Since that first round of French elections, we’ve had two ECB meetings which saw the bank remain rather dovish. Markets, however, appear to be trying to get in-front of an inevitable stimulus exit, as the dovish outlay at each of those ECB meetings merely elicited a revisit of support that held until Euro bulls came back to the party to bid the currency-higher.
The Euro appears overbought against the Greenback after this week’s speech from Mario Draghi sent the currency jumping-higher. We’ve seen a top-side breakout of a bullish channel, and EUR/USD looks to be off to the races. So, while the bullish trend remains very attractive here, it is notable that the Euro looks to be rather stretched as we walk into the second half of the year. On the chart below, we’re looking at this bullish structure, and we’ve added three nearby support levels that can be used for continuation approaches in the first few weeks of Q3.
EUR/USD Bullish Breakout of Bullish Channel, Near-Term Support Levels Applied
Chart prepared by James Stanley
Pound Strength on a More Hawkish BoE
The prospect of rising inflation in the U.K. has been somewhat of the elephant in the room since the Brexit referendum. After the ‘sharp repricing’ in the value of the British Pound around Brexit, it seemed rather logical that prices would rise as importers adjust in the attempt of protecting their margins. This relationship is rarely fast, and as we’re now a year away from the referendum, we’ve seen inflation in the U.K. running right up to 2.9%; almost a full 50% more elevated than the Bank of England’s own inflation target.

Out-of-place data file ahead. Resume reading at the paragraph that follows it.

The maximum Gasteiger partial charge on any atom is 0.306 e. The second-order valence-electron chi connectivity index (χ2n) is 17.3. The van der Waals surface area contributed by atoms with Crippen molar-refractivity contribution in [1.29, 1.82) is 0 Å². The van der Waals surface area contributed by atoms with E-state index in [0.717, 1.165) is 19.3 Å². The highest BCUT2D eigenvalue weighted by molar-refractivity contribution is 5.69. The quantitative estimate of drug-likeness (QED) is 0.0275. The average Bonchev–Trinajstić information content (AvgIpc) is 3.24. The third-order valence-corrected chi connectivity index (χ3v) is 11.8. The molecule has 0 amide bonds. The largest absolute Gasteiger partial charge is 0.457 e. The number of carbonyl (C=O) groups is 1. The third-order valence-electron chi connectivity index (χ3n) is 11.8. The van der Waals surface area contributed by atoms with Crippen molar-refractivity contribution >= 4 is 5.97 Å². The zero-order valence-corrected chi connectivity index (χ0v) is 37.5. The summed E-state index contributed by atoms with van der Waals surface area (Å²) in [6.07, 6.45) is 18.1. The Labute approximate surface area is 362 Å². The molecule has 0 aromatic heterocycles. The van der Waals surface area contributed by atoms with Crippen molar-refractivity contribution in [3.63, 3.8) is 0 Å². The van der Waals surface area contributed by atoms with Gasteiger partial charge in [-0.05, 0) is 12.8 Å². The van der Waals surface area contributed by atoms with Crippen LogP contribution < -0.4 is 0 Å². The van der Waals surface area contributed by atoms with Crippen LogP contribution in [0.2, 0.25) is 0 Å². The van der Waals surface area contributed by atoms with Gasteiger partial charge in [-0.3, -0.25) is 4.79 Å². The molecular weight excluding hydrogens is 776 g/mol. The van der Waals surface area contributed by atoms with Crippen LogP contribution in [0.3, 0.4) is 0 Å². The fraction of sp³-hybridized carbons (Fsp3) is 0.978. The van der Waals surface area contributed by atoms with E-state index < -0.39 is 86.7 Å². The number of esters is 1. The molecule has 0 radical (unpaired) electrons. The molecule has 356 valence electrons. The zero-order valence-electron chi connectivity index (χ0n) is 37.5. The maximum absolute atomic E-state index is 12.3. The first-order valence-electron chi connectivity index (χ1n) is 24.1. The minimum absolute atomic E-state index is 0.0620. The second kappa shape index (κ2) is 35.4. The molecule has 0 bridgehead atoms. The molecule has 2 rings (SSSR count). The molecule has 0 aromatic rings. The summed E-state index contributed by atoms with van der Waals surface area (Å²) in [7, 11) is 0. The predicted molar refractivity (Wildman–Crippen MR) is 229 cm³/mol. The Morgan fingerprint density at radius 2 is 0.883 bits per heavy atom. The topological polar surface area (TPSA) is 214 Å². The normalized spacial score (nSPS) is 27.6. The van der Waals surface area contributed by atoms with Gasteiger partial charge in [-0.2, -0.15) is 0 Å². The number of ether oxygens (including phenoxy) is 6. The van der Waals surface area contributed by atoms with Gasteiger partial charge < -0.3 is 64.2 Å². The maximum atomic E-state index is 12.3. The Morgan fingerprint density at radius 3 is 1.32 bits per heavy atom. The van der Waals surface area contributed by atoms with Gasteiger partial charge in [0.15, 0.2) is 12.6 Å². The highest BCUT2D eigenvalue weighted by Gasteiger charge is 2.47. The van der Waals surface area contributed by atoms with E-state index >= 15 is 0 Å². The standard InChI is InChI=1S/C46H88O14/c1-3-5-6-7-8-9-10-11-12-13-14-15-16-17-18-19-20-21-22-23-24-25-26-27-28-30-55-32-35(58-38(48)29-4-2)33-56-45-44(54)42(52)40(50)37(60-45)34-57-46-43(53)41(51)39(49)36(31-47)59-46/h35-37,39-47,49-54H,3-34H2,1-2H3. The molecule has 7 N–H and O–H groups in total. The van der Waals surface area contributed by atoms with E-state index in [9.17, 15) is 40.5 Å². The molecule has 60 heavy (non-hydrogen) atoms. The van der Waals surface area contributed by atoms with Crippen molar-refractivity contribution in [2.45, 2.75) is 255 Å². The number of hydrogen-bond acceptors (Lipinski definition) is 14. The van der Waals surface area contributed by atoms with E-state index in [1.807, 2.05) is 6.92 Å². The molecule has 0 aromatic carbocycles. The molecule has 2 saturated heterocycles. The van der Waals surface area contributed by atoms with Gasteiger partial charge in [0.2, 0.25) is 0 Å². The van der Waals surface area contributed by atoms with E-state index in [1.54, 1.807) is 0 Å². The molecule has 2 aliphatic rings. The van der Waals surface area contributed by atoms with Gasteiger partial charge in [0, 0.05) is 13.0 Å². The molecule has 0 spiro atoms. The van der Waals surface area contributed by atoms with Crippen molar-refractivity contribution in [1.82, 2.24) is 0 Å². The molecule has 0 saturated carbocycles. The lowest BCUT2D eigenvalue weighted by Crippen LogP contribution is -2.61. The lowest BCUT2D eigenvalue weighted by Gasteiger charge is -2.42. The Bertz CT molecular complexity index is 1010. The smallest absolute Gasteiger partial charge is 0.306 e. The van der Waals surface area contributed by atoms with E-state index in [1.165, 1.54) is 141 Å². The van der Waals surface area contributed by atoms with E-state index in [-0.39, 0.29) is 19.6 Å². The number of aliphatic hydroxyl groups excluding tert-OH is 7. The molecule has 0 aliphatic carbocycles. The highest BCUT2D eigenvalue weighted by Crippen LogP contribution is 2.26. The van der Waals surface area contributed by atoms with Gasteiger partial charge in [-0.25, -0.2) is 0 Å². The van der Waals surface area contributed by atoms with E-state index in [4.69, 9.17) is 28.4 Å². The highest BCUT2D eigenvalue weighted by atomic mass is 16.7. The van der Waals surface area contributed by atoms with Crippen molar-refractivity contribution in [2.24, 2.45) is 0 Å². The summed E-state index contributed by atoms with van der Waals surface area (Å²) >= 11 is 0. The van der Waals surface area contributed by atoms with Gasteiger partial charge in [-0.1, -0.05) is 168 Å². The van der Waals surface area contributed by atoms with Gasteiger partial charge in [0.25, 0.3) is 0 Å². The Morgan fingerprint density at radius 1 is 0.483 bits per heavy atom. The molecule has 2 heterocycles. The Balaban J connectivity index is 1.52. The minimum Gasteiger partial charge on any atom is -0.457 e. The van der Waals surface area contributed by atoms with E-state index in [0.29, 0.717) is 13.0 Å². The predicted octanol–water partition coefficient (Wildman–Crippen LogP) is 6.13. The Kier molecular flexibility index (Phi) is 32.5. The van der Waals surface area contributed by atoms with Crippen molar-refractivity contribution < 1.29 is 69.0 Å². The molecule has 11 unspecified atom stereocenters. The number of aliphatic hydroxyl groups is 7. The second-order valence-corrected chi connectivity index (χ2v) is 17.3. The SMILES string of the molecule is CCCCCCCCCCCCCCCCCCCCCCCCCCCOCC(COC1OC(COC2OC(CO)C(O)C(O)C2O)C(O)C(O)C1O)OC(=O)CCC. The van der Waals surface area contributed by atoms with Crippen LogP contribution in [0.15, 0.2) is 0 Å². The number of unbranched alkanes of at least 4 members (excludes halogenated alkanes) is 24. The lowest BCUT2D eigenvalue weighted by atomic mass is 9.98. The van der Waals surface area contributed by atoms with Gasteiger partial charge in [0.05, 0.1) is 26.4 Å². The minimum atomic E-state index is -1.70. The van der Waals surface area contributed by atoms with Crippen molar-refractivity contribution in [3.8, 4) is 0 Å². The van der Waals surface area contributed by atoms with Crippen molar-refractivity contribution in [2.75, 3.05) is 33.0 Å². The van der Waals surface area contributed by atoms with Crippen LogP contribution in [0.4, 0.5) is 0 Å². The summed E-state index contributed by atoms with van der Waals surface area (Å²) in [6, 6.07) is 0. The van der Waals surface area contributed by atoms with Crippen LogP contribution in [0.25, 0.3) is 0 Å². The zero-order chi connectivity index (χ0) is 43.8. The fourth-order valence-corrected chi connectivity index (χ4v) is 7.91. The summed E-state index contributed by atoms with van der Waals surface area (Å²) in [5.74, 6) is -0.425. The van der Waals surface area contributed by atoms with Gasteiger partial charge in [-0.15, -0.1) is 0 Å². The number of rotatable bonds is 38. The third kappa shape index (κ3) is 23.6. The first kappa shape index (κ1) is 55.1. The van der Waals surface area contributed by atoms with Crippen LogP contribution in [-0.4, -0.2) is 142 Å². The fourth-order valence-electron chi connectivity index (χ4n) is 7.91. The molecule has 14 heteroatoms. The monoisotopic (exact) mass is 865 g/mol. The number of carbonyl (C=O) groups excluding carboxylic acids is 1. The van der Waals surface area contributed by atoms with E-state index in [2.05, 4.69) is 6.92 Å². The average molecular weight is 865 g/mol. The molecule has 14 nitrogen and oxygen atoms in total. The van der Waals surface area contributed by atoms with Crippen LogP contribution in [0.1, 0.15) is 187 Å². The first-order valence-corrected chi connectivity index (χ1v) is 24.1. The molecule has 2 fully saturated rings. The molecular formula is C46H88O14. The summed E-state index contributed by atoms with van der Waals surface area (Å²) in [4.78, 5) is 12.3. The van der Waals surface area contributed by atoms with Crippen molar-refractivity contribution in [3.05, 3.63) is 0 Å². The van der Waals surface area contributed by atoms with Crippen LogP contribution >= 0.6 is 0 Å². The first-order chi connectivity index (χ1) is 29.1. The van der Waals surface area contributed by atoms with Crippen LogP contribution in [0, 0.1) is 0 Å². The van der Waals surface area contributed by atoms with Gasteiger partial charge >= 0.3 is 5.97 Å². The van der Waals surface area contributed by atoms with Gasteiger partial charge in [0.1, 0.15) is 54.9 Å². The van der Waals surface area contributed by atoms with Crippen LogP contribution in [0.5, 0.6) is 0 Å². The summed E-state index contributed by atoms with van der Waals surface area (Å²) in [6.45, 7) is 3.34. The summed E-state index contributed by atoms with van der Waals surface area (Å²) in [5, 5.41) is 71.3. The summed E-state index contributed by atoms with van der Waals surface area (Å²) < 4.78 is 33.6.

But – the Bank of England remained rather dovish in the post-Brexit backdrop: It wasn’t until March that we saw a single vote within the MPC dissent for a rate hike, and then in June we saw an additional two votes to produce a 5-3 split. Sterling continued to see sellers at resistance as this very much looked to be a ‘transitory’ theme, but this got very real earlier this week when BoE Governor Mark Carney warned that the U.K. may need to hike rates. This now gives the appearance that there is a concerted shift at the Bank of England that may continue to see the bank grow more hawkish and, eventually, this could produce a rate hike.
The big item on the calendar for Q3 in the British Pound is the Bank of England’s Super Thursday event in August. This is when we’ll get updated inflation forecasts from the bank, and this would be an opportune time to signal any potential tightening of policy that might be seen in the months ahead. The major area to watch on the Cable chart is the 1.3000 psychological level, as the pair has had an incredibly difficult time overtaking this level since the ‘flash crash’ in October of last year. This week’s bullish reversal has sent price action screaming right back to this level. Sellers have been able to hold resistance at 1.3000, at least so far, but if prices do rally above this level, bullish continuation can remain a very attractive theme as we move deeper into 2017.
GBP/USD Daily Chart, Horizontal Line Applied at Psychologically Important 1.3000 Level
Chart prepared by James Stanley
--- Written by James Stanley, Strategist for DailyFX.com